Pretty smooth Thursday write-overs were FAVRE for STARR and AERIE for CABIN. The theme actually didn't help me much in the solving process, only really understood it after I finished.

Anonymous said...

I had the same misstep that PG had: ICEE instead of ICES. Considering the clue was singular (cause), I'll note my protest here and move on. Otherwise, enjoyable, even though it took me far to long to see the theme.

C said...

Simple theme, well executed. Now, taking the degree of difficulty. multiplying by the weighted judges scoring (throwing out the high and low), incorporating the bribes, I come to a score of 54.32 for this puzzle. Bravo!

John Wolfenden said...

I like the cut of Betty Keller's JIB. She's put together an entertaining and consistently Thursday-level puzzle. I particularly liked "Flat bread?" for RENT.

LADE always makes me think of the bottling plant in Cartago, CA, a tiny town on the 395 on the way to Mammoth. There's a big sign on the wall saying, "ALL DRIVERS MUST PRESENT A BILL OF LADING." It's stuck in my head for some reason.

I'm reading Tony Bramwell's "Magical Mystery Tours" about his years with the Beatles, and it's no surprise that Yoko ONO comes off as a vulture. What I never knew was how horrible John was to his first wife. Treated her with no respect and was quite a cad.

Had MOLD at first for "Fridge incursion."

Why is IRAN clued as "Shah's land, once?" I guess it means that he was once its ruler, but that clue makes more sense for SIAM.

mac said...

I only now figured out "nik"...

Very nice puzzle. Nice how the plural little woods becomes the singular copse. Kiter is a new word for me.

Anonymous said...

Actually, Goosey Loosey is a character in the old fable "Chicken Little", remember the sky is falling? So the clue answer should have been "goosey" not "goose", but of course that wouldn't work in the puzzle. A better clue was needed here. Like a famous basketball player or a Top Gun character?
And I agree, the clue for 23 down is a singular word, not plural. Overall, kinda sloppy clueing.

mac said...

@John Wolfenden: do you mean Perzia?

PuzzleGirl said...

There's nothing sloppy about the cluing for 57A or 23D. "Loosey Goosey" is a goose, so goose is perfectly fine in the answer. ICES can cause brain freeze. Nothing wrong with the plural there.

Misty said...

Did okay on this delightful puzzle and realized afterwards it was because of the cartoon clues. Tells me something about myself. Thank goodness I got Strauss's Salome or I'd feel like a total lowbrow. On the other hand had trouble with the computer clues. But it all evens out and I've even learned things like "Favre" from this blog, even though I have no idea who he is. So cool way to start a Thursday.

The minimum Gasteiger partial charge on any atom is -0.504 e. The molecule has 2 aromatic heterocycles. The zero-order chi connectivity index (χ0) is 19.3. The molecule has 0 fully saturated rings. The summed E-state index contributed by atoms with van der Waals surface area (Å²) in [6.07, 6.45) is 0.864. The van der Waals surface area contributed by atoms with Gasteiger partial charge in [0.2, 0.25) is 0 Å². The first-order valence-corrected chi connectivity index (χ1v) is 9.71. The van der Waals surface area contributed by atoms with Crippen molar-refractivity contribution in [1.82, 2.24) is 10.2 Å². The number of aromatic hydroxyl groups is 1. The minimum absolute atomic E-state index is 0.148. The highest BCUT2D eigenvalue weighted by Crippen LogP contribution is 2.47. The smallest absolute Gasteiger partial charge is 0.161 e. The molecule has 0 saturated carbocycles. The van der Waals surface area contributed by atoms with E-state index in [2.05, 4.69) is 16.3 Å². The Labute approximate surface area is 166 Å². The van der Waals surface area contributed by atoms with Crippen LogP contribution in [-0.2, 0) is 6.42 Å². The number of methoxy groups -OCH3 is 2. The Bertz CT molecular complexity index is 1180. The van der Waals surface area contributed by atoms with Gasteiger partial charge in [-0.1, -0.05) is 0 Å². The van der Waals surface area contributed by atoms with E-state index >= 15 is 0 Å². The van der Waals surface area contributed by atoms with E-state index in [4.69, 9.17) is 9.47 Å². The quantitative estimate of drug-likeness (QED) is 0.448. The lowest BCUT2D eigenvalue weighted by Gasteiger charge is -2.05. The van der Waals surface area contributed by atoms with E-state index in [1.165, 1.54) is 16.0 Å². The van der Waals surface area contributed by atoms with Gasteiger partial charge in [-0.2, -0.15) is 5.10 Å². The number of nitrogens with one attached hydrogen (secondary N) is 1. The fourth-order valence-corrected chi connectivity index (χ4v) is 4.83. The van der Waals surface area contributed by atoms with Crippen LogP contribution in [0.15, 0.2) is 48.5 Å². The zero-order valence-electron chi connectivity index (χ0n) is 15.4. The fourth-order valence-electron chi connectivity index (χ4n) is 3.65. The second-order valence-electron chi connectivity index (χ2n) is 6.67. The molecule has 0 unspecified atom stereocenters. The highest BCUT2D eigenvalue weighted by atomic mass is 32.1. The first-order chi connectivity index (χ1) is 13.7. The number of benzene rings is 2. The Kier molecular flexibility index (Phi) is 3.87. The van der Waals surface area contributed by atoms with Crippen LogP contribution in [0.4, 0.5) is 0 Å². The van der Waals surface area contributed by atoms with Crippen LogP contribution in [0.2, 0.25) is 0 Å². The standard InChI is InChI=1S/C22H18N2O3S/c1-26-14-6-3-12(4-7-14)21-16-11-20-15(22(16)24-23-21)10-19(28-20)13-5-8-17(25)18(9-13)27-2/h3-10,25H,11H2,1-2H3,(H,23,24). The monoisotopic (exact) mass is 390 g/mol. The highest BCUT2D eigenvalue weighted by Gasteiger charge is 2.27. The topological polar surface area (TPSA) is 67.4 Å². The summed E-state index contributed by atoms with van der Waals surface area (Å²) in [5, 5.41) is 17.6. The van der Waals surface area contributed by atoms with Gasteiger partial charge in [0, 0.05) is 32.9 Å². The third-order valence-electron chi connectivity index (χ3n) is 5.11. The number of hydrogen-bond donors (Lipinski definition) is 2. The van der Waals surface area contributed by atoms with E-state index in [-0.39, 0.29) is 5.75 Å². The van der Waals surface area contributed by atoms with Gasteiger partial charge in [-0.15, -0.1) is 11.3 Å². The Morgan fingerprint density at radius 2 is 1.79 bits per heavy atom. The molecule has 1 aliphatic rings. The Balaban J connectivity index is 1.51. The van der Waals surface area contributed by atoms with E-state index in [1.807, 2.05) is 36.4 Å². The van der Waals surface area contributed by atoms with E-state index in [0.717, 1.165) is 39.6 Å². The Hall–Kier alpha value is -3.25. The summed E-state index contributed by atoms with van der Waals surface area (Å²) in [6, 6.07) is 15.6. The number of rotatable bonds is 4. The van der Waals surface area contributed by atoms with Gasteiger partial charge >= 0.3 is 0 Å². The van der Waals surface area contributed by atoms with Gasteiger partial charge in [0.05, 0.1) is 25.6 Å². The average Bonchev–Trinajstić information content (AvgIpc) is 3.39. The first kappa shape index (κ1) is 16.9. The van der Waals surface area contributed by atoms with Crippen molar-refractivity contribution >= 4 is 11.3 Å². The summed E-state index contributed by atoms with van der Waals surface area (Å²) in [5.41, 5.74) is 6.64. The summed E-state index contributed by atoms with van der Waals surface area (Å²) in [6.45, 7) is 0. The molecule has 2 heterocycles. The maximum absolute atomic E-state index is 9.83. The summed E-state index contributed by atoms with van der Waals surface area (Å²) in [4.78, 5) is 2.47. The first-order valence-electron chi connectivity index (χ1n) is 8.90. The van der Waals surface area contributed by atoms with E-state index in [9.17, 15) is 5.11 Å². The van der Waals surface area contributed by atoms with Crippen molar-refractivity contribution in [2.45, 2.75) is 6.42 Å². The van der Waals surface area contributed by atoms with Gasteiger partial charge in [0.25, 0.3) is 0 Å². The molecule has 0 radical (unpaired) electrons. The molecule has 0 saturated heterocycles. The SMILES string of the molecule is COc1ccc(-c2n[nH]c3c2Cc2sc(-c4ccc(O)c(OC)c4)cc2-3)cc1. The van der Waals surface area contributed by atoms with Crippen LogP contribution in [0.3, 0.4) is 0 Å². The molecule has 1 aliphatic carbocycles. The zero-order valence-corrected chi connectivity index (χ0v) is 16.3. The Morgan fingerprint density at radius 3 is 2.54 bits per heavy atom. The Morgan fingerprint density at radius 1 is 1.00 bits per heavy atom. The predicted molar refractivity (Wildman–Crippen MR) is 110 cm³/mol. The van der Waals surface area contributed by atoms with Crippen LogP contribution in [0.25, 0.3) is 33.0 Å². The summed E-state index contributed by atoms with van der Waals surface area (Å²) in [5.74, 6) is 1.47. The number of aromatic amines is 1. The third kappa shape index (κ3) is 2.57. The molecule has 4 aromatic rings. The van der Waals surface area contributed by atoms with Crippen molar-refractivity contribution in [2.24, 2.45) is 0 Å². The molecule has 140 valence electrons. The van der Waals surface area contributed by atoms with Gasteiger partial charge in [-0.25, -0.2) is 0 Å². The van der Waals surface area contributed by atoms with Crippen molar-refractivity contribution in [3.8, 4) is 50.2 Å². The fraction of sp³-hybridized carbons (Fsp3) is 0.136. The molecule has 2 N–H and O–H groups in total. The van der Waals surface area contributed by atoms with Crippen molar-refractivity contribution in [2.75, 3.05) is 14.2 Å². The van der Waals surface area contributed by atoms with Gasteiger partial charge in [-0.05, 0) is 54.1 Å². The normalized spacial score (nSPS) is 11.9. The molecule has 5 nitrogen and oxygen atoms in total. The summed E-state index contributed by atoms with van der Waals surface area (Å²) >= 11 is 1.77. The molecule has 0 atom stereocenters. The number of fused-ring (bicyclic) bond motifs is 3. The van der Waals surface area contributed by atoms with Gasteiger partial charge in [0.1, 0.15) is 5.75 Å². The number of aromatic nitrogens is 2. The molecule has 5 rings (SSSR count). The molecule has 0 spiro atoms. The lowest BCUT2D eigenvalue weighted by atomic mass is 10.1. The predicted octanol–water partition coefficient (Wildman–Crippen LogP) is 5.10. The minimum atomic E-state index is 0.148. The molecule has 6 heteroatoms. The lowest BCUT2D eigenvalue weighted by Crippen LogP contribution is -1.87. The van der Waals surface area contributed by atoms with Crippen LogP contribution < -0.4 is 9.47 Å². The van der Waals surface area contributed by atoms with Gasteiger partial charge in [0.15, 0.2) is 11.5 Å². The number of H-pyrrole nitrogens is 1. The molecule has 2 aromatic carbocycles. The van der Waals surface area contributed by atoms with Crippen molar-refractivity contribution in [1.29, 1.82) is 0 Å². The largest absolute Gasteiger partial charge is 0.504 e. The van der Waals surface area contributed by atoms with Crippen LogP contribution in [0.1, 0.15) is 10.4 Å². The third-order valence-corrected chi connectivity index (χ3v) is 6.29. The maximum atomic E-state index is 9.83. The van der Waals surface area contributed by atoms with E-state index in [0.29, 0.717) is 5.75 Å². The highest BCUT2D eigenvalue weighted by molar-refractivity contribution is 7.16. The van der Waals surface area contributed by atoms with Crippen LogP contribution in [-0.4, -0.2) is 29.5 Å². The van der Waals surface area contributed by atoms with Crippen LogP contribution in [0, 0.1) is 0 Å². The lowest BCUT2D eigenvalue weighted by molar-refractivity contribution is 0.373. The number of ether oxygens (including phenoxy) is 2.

Steve said...

I liked this - I was dipping around here and there trying to get something going for a while, I like it when it's not all plain sailing.

I thought the clues were great, as others have already mentioned. Loved "Flat bread?" particularly.

@Misty - I didn't know the cartoon clues or Salome, does that make me "mid-brow"?

Funny how Brett Favre is now the Green Bay legend when it used to be Bart Starr. I wonder if anyone has actually asked the Green Bay faithful about this? Favre was not well-liked when he left GB and signed with the Jets, and absolutely excoriated when he subsequently signed with the divisional rival Vikings.

Steve said...

Oh - also meant to point out the lack of an Oxford comma in "x, y or z" referring back to the topic earlier in the week.

Rube said...

My only problem was guessing whether it was JeDD or JUDD in the NE. Figured UDO was better as I don't think they named a vegie after old Tokyo.

Good puzzle. Used the theme to get GOOSE as I didn't know what Loosey meant at first. When will someone clue "X, y or z" as unknowns instead of AXIS? Wanted something to do with Georgia for the bulldog clue. Never heard of "Tek Wars" -- is it worth reading?

CoffeeLvr said...

@Bill, thanks for the Bing tip; I have been "spying" on my son's new place and school, but could not see his backyard with Google maps.

Nice puzzle, smooth and pretty even in terms of difficulty. Too bad 25A "Survey response at the farm" couldn't have been clued with a character, too, but Little by itself doesn't really make me think of CHICKEN. Robot doesn't really work either. Popeye's does make me think of chicken!

Like others, last letter in was changing ICEe to ICES. I looked at OILe and thought French?!?

@Matthew, I hate IDED too. I would never write IDed, I would either use ID'd or identified. Even the Blogger spell check function agrees!

I love the last two Across entries, KISS, TSK TSK.

Misty said...

@Steve--let's just say our brows are all over the place when we do these puzzles. That's what makes them so much fun for such a diverse set of solvers, and what makes this blog so instructive to all of us. PG even has me dipping into the Sports page of the newspaper every now and then, these days.

H. Locklear said...

I can't tell you whether the TekWar books are worth reading, but I can tell you they weren't written by Shatner. They were ghostwritten by Ron Goulart - though it's been said that Shatner came up with some of the concepts and basic story lines.

I'm personally holding out for the TJ Hooker novelizations...

Sfingi said...

@Misty - you actually know less about sports than I do! of course the things I know about FAVRE are - 1. he sent pics of his bits and 2. He kept quitting and coming back. That's all.

Oscar Wilde had some wonderful line drawings by Aubrey Beardsley. to go with SALOME. A 1929 silent film attempted to mirror them. Really beautiful.

Anonymous said...

That is, of course, VINCE Lombardi

Anonymous said...

My first time commenting on here! I have often checked in to read your comments- thanks for all the insight. Can someone explain the -nik answer?